The first key step in classifying representations into the broad classes you describe is parabolic induction. In $G$ there are certain parabolic subgroups $P$, which have a Levi factorization into a semidirect product $P=MN$, where $M$ is another nice group of the type you're interested in (a Levi subgroup) and $N$ is a normal subgroup. When $G=GL_2$, every parabolic is conjugate to either $GL_2$ itself (which obviously isn't going to help), or to the group $B$ of upper-triangular matrices (the Borel subgroup). The Borel subgroup has a Levi decomposition $B=TU$, where $T$ is the diagonal torus and $U$ is the group of upper-triangular matrices with 1 along the diagonal. In $SL_2$ and $PGL_2$, the same picture is true, but you restrict and project these subgroups, respectively.

Now take $\chi$ an irreducible (so one-dimensional) representation of $T$. You can inflate $\chi$ to $B$ by $B\rightarrow B/U\stackrel{\sim}{\rightarrow}T\stackrel{\chi}{\rightarrow}\Bbb{C}^\times$, and then form the induced representation $Ind_B^G\ \chi$. This is a finite-length representation. Subquotients of this induced representation break into families:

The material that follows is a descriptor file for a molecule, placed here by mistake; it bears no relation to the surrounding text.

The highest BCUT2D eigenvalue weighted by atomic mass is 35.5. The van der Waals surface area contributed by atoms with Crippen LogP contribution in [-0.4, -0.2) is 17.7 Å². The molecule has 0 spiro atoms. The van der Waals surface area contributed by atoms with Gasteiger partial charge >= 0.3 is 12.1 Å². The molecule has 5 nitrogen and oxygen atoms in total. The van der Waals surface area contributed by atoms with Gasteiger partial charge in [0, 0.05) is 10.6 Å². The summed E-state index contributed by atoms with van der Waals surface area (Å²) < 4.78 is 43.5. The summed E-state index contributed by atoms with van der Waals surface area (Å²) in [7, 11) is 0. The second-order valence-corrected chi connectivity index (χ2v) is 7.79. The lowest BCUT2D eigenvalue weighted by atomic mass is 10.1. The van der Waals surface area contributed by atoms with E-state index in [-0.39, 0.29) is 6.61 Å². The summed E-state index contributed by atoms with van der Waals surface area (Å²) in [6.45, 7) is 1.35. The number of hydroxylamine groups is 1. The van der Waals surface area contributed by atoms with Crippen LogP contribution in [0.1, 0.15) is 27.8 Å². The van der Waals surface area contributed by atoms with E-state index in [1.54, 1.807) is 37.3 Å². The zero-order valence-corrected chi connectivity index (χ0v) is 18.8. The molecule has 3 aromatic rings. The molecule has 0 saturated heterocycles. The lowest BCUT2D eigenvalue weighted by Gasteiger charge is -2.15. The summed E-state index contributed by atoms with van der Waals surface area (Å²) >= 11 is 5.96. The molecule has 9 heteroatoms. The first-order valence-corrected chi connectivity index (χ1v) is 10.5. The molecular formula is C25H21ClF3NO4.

• Finite-dimensional representations. If you're working over a $p$-adic field then these are one-dimensional and factor through $\det$; if not then for each $n\geq 1$ there is a unique family of $n$-dimensional representations, where any two in each family are twists of one another by a character through the determinant.
• Principal series representations, which occur when $Ind_B^G \chi$ is irreducible.
• If $Ind_B^G\chi$ is reducible, it may or may not be semisimple. If it's semisimple then it splits as a direct sum of two irreducibles, which are called the limit of discrete series. This doesn't happen over a $p$-adic fieldd. Otherwise, it has a unique irreducible subrepresentation, which is one of the finite-dimensional representations. The quotient by this representation is formed of discrete series representations.

Over the reals or complexes, going through this process gives you all irreducibles. Over a $p$-adic field, there is a family which you don't see in this way: the cuspidal representations. These are much, much harder to construct.